The other day Geoff Challen posted a blog entry about his negative tenure vote. Having spent roughly equal time on the getting-tenure and having-tenure sides of the table, I wanted to comment on the process a little. Before going any further I want to clarify that:
- I know Geoff, but not well
- I wasn’t involved in his case in any capacity, for example by writing a letter of support
- I have no knowledge of his tenure case beyond what was written up in the post
Speaking very roughly, we can divide tenure cases into four quadrants. First, the professor is doing well and the tenure case is successful — obviously this is what everybody wants, and in general both sides work hard to make it happen. Second, the professor is not doing well (not publishing at all, for example) and the tenure case is unsuccessful. While this is hugely undesirable, at least the system is working as designed. Third, the professor is not doing well and the tenure case is successful — this happens, but very rarely and usually in bizarre circumstances, for example where the university administration overrules a department’s decision. Finally, we can have a candidate who is doing well and then is denied tenure. This represents a serious failure of the system. Is this what happened to Geoff? It’s hard to be sure but his academic record looks to me like a strong one for someone at his career stage. But keep in mind that it is (legally) impossible for the people directly involved in Geoff’s case to comment on it, so we are never going to hear the other side of this particular story.
So now let’s talk about how tenure is supposed to work. There are a few basic principles (I suspect they apply perfectly well to performance evaluations in industry too). First, the expectations must be made clear. Generally, every institution has a written document stating the requirements for tenure, and if a department deviates from them, decisions they make can probably be successfully appealed. Here are the rules at my university. Junior faculty need to look up the equivalent rules at their institution and read them, but of course the university-level regulations miss out on department-specific details such as what exactly constitutes good progress. It is the senior faculty’s job to make this clear to junior faculty via mentoring and via informal faculty evaluations that lead up to the formal ones.
If you look at the rules for tenure at Utah, you can see that we’re not allowed to deny tenure just because we think someone is a jerk. On the other hand, there is perhaps some wiggle room implied in this wording: “In carrying out their duties in teaching, research/other creative activity and service, faculty members are expected to demonstrate the ability and willingness to perform as responsible members of the faculty.” I’m not sure what else to say about this aspect of the process: tenure isn’t a club for people we like, but on the other hand the faculty has to operate together as an effective team over an extended period of time.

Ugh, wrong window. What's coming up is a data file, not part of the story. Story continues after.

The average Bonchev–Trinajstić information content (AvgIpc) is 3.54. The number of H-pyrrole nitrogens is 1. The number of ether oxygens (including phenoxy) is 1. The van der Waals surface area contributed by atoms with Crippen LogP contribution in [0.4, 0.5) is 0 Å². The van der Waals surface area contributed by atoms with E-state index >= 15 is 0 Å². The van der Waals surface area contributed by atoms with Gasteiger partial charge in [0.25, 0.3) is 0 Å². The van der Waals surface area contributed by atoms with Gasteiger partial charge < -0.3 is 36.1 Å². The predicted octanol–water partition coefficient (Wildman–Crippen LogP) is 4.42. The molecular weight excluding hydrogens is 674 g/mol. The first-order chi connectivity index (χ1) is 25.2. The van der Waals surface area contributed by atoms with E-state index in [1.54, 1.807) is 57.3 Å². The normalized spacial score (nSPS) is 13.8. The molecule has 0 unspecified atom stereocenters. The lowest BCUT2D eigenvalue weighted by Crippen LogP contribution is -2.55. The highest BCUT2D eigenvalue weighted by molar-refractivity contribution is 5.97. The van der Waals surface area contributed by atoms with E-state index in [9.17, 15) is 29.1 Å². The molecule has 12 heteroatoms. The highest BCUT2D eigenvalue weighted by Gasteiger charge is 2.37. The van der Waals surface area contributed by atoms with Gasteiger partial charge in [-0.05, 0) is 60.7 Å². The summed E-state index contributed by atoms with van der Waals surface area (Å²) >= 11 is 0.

The second principle is that the tenure decision should not be a surprise. There has to be ongoing feedback and dialog between the senior faculty and the untenured faculty. At my institution, for example, we review every tenure track professor every year, and each such evaluation results in a written report. These reports discuss the candidate’s academic record and provide frank evaluations of strengths and weaknesses in the areas of research, teaching, and service (internal and external). The chair discusses the report with each tenure-track faculty member each year. The candidate has the opportunity to correct factual errors in the report. In the third and sixth years of a candidate’s faculty career, instead of producing an informal report (that stays within the department), we produce a formal report that goes up to the university administration, along with copies of all previous reports. The sixth-year formal evaluation is the one that includes our recommendation to tenure (or not) the candidate.
A useful thing about these annual evaluations is that they provide continuity: the reports don’t just go from saying glowing things about someone in the fifth year to throwing them under the bus in the sixth. If there are problems with a case, this is made clear to the candidate as early as possible, allowing the candidate, the candidate’s mentor(s), and the department chair to try to figure out what is going wrong and fix it. For example, a struggling candidate might be given a teaching break.
Another thing to keep in mind is that there is quite a bit of scrutiny and oversight in the tenure process. If a department does make a recommendation that looks bad, a different level of the university can overrule it. I’ve heard of cases where a department (not mine!) tried to tenure a research star who was a very poor teacher, but the dean shot down the case.
If you read the Hacker News comments, you would probably come to the conclusion that tenure decisions are made capriciously in dimly lit rooms by people smoking cigars. And it is true that, looking from the outside, the process has very little transparency. The point of this piece is that internally, there is (or should be) quite a bit of transparency and also a sane, well-regulated process with plenty of checks and balances. Mistakes and abuses happen, but they are the exception and not the rule.
Phil Guo, Sam Tobin-Hochstadt, and Suresh Venkatasubramanian gave me a bit of feedback on this piece but as always any blunders are mine. Sam pointed me to The Veil, a good piece about tenure.